In my volunteer work, teaching people living in a subsidized housing complex some basic cooking skills, I run across many people from varied backgrounds and with a huge variance in ability. Before joining the cooking class, I meet with each person for about a half hour and chat with them about the program, about what they like to eat, any allergies or food preferences, and generally get a feel for who they are and a sense of their abilities.
It’s really helpful for me to know a bit about them before they show up to cook with me. Some of the people I teach have physical limitations, some have cognitive disabilities, and some are so bright and engaging one wonders why their lives have been so bumpy. I have gone from conversations where I have had to gently guide the future cooking student through my questions, to conversations about politics, neuroplasticity and one where the petite, harmless-looking resident assured me her murder charge was unfair because she’d only loaded the gun and not fired it. I have learned never to judge the proverbial book by its cover.
One case in which I made some erroneous snap judgements involves two brothers. The first brother (I’ll call him Hugh) is friendly and sweet, but not particularly bright. He attended several classes, needed lots of help to navigate the recipes, and was happy to let others do his share of the cleanup until I caught on and gently prodded him to help. He did so willingly when asked. He told me that he and his brother had lived on the streets for several years after their mother died; when she went so did their housing.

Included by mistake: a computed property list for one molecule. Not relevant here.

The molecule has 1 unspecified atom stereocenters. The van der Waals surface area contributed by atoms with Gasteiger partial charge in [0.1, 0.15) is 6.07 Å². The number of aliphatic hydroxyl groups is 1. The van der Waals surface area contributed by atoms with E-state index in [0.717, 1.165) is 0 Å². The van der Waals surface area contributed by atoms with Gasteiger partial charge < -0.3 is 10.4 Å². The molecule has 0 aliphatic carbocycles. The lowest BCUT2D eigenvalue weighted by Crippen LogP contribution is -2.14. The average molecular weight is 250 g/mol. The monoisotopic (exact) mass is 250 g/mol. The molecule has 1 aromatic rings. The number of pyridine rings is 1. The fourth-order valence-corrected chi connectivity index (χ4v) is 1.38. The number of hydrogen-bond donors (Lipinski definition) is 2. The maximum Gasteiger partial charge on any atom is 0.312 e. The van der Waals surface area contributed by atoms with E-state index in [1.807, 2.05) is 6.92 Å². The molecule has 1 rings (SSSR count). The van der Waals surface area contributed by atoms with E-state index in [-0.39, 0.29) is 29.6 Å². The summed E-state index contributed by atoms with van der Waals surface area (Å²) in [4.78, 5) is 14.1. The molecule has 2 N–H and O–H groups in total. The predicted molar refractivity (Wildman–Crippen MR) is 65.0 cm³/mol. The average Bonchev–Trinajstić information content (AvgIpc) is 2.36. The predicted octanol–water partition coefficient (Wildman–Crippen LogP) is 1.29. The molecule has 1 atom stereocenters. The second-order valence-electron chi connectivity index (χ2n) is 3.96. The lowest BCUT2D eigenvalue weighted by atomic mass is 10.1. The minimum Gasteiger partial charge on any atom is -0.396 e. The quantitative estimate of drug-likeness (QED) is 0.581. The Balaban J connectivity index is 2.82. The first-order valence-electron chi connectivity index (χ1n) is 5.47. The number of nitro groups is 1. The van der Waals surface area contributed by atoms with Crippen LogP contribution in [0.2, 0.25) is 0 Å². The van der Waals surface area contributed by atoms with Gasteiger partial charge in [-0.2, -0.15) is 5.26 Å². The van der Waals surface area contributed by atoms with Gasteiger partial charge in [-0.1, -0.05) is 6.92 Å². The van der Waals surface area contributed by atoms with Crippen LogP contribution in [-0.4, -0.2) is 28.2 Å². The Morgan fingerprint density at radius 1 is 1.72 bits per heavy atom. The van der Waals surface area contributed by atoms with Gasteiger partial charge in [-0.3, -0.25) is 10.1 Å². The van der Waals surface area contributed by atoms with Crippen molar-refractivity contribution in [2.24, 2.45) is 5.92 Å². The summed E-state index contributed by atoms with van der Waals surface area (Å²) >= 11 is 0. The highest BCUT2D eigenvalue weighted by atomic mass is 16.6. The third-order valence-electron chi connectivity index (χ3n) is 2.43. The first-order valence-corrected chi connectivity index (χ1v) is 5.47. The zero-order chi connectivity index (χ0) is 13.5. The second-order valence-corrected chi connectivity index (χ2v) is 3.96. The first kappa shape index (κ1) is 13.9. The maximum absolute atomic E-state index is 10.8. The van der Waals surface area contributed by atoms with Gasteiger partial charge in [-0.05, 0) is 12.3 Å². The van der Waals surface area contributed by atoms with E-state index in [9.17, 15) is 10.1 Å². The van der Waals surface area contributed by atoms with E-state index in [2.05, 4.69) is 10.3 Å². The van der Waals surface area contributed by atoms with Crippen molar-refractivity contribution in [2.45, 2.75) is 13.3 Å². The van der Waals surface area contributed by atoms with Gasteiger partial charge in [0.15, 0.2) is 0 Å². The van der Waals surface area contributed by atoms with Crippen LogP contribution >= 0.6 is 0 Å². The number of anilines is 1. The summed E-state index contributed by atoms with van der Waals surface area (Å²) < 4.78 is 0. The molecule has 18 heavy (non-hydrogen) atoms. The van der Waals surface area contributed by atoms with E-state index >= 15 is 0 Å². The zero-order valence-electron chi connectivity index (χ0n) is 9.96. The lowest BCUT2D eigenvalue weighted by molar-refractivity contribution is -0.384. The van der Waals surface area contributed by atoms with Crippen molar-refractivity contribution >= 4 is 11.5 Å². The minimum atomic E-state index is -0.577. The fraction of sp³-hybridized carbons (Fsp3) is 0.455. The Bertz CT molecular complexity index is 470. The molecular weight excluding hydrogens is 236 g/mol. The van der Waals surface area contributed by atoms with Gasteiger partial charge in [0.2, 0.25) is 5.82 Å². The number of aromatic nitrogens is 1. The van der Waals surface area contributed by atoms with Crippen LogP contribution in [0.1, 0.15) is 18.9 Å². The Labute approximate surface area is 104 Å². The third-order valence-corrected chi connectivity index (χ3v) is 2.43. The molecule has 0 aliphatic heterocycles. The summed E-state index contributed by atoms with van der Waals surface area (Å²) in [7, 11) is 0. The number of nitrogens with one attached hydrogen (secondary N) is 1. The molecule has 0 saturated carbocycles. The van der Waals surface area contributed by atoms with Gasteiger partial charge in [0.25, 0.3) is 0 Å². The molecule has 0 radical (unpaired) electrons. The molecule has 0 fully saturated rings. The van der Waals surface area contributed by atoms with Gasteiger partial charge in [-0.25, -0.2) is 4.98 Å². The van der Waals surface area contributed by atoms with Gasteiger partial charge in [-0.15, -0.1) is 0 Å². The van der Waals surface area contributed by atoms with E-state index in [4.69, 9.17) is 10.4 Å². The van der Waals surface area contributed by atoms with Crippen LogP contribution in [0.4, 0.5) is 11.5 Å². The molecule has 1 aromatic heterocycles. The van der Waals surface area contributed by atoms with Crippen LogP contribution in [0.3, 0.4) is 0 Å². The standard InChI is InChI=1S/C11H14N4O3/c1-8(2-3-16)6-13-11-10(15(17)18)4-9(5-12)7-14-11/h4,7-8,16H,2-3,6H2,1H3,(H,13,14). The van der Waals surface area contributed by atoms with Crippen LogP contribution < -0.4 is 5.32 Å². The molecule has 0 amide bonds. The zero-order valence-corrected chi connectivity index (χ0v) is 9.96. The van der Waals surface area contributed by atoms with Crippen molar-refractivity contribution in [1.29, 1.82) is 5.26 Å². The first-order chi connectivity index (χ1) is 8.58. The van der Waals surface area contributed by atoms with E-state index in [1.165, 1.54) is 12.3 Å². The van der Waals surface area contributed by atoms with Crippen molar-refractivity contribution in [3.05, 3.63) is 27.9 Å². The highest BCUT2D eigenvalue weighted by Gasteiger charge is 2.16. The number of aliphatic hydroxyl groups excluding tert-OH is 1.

I shuddered, thinking of this trusting, naive young man navigating homelessness, and hoped he hadn’t been taken advantage of or treated badly. One day, he came to me and excitedly told me his brother had been able to obtain a unit in the building and would soon be moving in. Would there be a spot in the cooking program for Donnie? A few days later, Hugh proudly introduced me to Donnie, and at Donnie’s insistence sat in on the pre-cooking interview. The two were hilarious.
Donnie was nearly as wide as he was tall, jaundiced looking and had the dull gaze of someone with a very low IQ. However, he was friendly and happy, smiling constantly. Hugh answered Donnie’s questions for him, smiled encouragingly at his brother throughout the time we spent together and was incredibly solicitous of him. When I asked Donnie if he has any food sensitivities he immediately answered, “Don’t give me celery. It goes right through me. Right through me.” Hugh nodded and said, “Oh yeah. Right through him.” Donnie, in case I hadn’t caught on, repeated, “Yeah, right through me.” I bit my cheek to keep from laughing and typed away on my laptop. Check. No celery.
When I asked which brother was older there was a furtive glance and an awkward pause. I had just been making conversation and trying to be friendly, but clearly I had said something wrong. After a moment Hugh spoke up and said, “We’re not actually brothers.” Donnie nodded. Hugh again, “We’re street brothers.” I nodded and said, probably too brightly, “Oh, so you have different parents, but you’re super good friends and as close as brothers. I get it.” Hugh looked relieved, shared a loaded look with Donnie, and said, “That’s it.”